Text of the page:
As with the last SoCs of the A series, there are also two classes of ARM cores in the M1: The particularly fast ones called Firestorm with a clock frequency of up to 3.2 GHz and the particularly frugal ones called Icestorm with up to 2.1 GHz. Internally, Apple also calls these P and E cores for performance and efficiency. Compared to the A14 Bionic from the iPhone 12, that’s twice as many Firestorms (4 instead of 2) and a slightly increased clock rate of 3 GHz. Apple is silent about the exact design of the arithmetic units.

Because iOS apps are binary compatible, one can assume that the full 64-bit ARMv8-A instruction set is active. All cores can work together, so the M1 is a mobile 8-core processor. With a total power consumption of the computing cores of around 20 watts, this has so far only been available in the x86 world with the AMD Ryzen 7 4000U. Incidentally, macOS decides which core takes on which tasks. Previous experiments by developers show that manual load distribution is probably not possible at all or only possible with great difficulty.

The M1 is a system-in-package in which the almost square die of the SoC is only covered by a heat spreader on the left. On the right are the two LPDDR4 memory chips.

The fastest caches, the dedicated L1 caches per core, are quite large. Firestorm has 192 KB for instructions and 128 KB for data, Icestorm is still on 128 and 64 KB. The L2 caches, on the other hand, are downright huge for a mobile SoC: the Firestorms have 12 MB, and the Icestorms 4. In addition, there is a System Level Cache (SLC) of apparently 16 MB, which we will go into in more detail in a moment. When viewed as an L3 cache, there is a whopping 32MB of cache for the cores in the M1 along with the L2 memories. Intel can only keep up with server processors, only AMD builds even more cache into the Ryzen 5000 desktop processors with 64 MB.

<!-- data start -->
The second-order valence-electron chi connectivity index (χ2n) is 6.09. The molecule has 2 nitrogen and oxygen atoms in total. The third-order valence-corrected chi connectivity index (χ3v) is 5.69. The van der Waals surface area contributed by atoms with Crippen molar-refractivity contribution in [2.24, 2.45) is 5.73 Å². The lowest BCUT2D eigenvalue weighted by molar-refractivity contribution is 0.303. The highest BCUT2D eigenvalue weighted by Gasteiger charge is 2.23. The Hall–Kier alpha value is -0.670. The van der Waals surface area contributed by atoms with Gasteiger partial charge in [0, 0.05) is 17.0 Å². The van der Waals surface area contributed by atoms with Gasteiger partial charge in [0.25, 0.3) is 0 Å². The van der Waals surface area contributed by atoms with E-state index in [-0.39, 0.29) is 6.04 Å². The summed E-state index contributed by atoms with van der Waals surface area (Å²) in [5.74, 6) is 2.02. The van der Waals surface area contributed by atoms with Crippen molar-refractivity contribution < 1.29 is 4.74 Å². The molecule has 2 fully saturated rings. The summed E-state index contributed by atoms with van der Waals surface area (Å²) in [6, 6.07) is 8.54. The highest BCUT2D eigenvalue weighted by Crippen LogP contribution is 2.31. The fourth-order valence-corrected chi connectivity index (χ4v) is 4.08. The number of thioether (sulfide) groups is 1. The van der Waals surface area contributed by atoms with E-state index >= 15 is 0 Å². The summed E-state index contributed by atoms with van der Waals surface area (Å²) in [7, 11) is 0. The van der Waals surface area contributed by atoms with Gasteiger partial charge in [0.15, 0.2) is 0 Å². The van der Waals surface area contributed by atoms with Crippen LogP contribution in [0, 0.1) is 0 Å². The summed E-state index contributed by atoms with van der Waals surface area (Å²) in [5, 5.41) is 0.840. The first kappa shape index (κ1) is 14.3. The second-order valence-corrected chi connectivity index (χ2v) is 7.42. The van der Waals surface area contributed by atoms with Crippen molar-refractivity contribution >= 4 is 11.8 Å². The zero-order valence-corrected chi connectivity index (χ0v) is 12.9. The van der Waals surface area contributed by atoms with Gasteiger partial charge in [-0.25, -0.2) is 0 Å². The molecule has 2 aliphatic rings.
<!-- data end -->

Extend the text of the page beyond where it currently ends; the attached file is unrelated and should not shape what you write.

With all of this, the runtimes are excellent: The MacBook Air runs for over 21 hours under light load and the MacBook Pro lasts for 13 hours when playing videos. The Pro predecessor with an Intel CPU only manages 7.5 hours with the display set to the same brightness. There is no secret behind this, but simply the basic property of ARM CPUs and handheld GPUs: They use almost no energy when doing nothing. A side glance at the iPhone: When not in use and not running self-updating apps, it can last for days. An Intel notebook with a comparatively large battery doesn’t even manage that in energy-saving mode (ACPI S3), from which it first has to wake up for a few seconds.

If, to stay with the example, an image has to be decoded and transported to the frame buffer just 50 times per second, the cores can go to sleep billions of times. The majority of the work is done by the video units of the SoC, during which the eight cores can largely switch off. Apple has a lot of experience here with the iPhone and iPad.